An antennal circadian clock and circadian rhythms in peripheral pheromone reception in the moth Spodoptera littoralis

J Biol Rhythms. 2007 Dec;22(6):502-14. doi: 10.1177/0748730407307737.


Circadian rhythms are observed in mating behaviors in moths: females emit sex pheromones and males are attracted by these pheromones in rhythmic fashions. In the moth Spodoptera littoralis, we demonstrated the occurrence of a circadian oscillator in the antenna, the peripheral olfactory organ. We identified different clock genes, period (per), cryptochrome1 (cry1) and cryptochrome2 (cry2), in this organ. Using quantitative real-time PCR (qPCR), we found that their corresponding transcripts cycled circadianly in the antenna as well as in the brain. Electroantennogram (EAG) recordings over 24 h demonstrated for the first time a circadian rhythm in antennal responses of a moth to sex pheromone. qPCR showed that out of one pheromone-binding protein (PBP), one olfactory receptor (OR), and one odorant-degrading enzyme (ODE), all putatively involved in the pheromone reception, only the ODE transcript presented a circadian rhythm that may be related to rhythms in olfactory signal resolution. Peripheral or central circadian clock control of olfaction is then discussed in light of recent data.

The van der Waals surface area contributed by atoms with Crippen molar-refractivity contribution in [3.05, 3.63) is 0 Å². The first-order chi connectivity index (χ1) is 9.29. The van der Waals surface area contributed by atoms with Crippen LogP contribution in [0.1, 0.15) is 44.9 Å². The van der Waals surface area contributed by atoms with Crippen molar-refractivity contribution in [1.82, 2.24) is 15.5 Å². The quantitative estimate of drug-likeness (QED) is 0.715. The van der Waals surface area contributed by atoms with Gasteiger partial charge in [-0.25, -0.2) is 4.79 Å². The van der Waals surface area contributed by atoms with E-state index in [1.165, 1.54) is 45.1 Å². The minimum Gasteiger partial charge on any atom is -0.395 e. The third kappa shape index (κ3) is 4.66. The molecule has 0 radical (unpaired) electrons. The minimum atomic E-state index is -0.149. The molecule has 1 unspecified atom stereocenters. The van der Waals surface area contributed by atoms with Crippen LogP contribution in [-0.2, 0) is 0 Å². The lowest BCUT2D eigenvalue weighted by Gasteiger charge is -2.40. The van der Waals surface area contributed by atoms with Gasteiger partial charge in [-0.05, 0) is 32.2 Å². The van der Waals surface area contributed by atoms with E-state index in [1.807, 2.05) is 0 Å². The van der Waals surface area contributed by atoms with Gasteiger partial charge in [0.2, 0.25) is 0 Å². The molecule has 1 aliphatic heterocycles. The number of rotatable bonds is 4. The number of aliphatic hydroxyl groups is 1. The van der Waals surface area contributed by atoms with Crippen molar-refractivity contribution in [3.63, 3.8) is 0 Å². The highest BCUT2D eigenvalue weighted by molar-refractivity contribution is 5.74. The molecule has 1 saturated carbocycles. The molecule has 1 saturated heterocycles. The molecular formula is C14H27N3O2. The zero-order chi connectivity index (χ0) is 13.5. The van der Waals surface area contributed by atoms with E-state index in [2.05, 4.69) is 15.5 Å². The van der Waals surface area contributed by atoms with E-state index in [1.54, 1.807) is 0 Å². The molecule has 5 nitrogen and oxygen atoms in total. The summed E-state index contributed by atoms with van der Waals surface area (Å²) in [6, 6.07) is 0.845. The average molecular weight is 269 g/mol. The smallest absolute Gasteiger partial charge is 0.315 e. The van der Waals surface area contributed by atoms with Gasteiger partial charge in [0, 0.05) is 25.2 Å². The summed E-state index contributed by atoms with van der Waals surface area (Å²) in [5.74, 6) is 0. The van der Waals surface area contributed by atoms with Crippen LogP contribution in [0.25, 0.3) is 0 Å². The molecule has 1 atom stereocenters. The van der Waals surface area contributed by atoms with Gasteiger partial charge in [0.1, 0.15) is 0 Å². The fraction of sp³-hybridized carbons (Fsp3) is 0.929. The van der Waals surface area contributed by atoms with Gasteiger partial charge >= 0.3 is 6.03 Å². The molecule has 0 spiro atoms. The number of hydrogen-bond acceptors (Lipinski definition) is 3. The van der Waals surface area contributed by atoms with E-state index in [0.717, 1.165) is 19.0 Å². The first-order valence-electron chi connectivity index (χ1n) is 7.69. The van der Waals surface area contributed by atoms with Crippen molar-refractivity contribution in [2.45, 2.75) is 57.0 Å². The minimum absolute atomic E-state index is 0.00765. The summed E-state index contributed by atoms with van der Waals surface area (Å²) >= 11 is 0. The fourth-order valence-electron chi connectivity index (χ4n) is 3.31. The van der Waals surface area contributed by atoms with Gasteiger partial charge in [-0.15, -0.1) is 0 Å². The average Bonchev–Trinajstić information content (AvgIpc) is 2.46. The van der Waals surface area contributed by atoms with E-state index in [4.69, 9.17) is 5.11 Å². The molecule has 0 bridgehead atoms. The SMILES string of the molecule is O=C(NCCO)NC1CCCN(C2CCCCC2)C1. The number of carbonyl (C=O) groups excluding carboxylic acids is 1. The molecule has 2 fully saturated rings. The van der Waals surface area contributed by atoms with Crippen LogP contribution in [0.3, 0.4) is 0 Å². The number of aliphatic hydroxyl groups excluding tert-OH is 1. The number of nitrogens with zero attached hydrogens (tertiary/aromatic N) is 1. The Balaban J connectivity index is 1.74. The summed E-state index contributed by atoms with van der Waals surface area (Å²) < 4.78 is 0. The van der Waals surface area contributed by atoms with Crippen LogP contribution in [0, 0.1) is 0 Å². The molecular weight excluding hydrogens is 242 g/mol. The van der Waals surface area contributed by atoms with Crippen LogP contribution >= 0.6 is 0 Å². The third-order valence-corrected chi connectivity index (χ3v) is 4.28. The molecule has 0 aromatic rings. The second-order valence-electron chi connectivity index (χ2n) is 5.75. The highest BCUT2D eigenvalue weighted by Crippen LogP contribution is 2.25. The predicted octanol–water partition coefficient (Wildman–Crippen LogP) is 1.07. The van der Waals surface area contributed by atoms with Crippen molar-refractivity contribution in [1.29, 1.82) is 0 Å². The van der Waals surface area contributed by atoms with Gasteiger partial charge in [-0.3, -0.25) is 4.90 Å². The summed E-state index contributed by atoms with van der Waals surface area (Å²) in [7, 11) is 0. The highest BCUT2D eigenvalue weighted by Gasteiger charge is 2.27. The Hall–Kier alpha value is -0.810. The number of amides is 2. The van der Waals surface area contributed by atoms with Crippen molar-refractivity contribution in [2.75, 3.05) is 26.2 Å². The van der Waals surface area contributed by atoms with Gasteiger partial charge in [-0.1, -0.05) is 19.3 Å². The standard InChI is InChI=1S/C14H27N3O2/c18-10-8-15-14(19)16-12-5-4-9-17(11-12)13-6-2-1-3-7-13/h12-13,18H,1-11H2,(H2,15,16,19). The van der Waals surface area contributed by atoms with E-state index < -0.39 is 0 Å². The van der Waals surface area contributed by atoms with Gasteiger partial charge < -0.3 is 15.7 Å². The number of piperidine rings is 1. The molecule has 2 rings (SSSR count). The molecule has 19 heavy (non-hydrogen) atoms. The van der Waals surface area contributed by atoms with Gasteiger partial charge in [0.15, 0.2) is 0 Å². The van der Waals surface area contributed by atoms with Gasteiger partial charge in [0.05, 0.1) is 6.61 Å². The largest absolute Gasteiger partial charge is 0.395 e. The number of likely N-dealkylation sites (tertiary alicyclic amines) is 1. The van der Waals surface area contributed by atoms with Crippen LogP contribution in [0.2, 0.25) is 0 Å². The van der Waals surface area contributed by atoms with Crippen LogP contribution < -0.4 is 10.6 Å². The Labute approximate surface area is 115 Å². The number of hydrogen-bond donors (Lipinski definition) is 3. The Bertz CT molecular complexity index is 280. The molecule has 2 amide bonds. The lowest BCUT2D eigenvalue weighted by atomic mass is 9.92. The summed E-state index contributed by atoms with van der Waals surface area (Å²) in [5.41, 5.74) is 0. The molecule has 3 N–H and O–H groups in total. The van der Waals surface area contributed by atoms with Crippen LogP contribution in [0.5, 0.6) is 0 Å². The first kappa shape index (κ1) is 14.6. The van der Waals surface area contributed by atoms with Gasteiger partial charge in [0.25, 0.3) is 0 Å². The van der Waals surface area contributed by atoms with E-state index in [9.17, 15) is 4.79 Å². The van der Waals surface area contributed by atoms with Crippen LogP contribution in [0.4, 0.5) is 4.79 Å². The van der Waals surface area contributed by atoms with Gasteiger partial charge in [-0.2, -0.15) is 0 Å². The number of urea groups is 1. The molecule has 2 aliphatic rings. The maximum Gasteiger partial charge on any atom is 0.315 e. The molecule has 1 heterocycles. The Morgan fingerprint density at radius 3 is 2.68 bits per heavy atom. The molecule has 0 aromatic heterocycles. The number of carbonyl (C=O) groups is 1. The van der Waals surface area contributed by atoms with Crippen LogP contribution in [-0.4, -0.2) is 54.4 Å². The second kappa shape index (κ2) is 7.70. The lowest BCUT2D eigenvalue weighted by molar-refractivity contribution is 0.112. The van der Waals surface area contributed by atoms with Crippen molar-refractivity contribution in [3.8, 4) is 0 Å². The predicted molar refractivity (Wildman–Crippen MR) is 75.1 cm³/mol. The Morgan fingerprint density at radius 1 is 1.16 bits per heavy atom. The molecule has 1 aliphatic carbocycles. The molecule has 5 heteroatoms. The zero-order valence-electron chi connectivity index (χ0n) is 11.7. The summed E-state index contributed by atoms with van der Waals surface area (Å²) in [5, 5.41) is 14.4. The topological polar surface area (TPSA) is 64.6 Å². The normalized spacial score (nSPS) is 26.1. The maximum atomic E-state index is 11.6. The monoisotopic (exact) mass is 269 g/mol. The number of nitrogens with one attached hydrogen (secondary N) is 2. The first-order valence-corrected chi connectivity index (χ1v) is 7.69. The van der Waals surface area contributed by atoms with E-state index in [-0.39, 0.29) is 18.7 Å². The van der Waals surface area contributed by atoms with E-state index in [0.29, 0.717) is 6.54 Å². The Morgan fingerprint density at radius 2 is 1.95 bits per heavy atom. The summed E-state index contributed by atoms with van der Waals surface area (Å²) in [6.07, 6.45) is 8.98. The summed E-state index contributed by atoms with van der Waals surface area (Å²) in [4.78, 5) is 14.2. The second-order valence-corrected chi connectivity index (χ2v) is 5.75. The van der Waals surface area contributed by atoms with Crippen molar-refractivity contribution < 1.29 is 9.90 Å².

Publication types

  • Research Support, Non-U.S. Gov't

MeSH terms

  • Amino Acid Sequence
  • Animals
  • Biological Clocks*
  • Circadian Rhythm / physiology*
  • DNA Primers
  • Darkness
  • Electrochemistry
  • Insect Proteins / chemistry
  • Insect Proteins / genetics
  • Insecta / classification
  • Insecta / genetics
  • Light
  • Male
  • Mice / classification
  • Mice / genetics
  • Molecular Sequence Data
  • Phylogeny
  • Polymerase Chain Reaction
  • Receptors, Pheromone / chemistry
  • Receptors, Pheromone / genetics
  • Receptors, Pheromone / physiology*
  • Smell / physiology
  • Spodoptera / classification
  • Spodoptera / genetics
  • Spodoptera / physiology*


  • DNA Primers
  • Insect Proteins
  • Receptors, Pheromone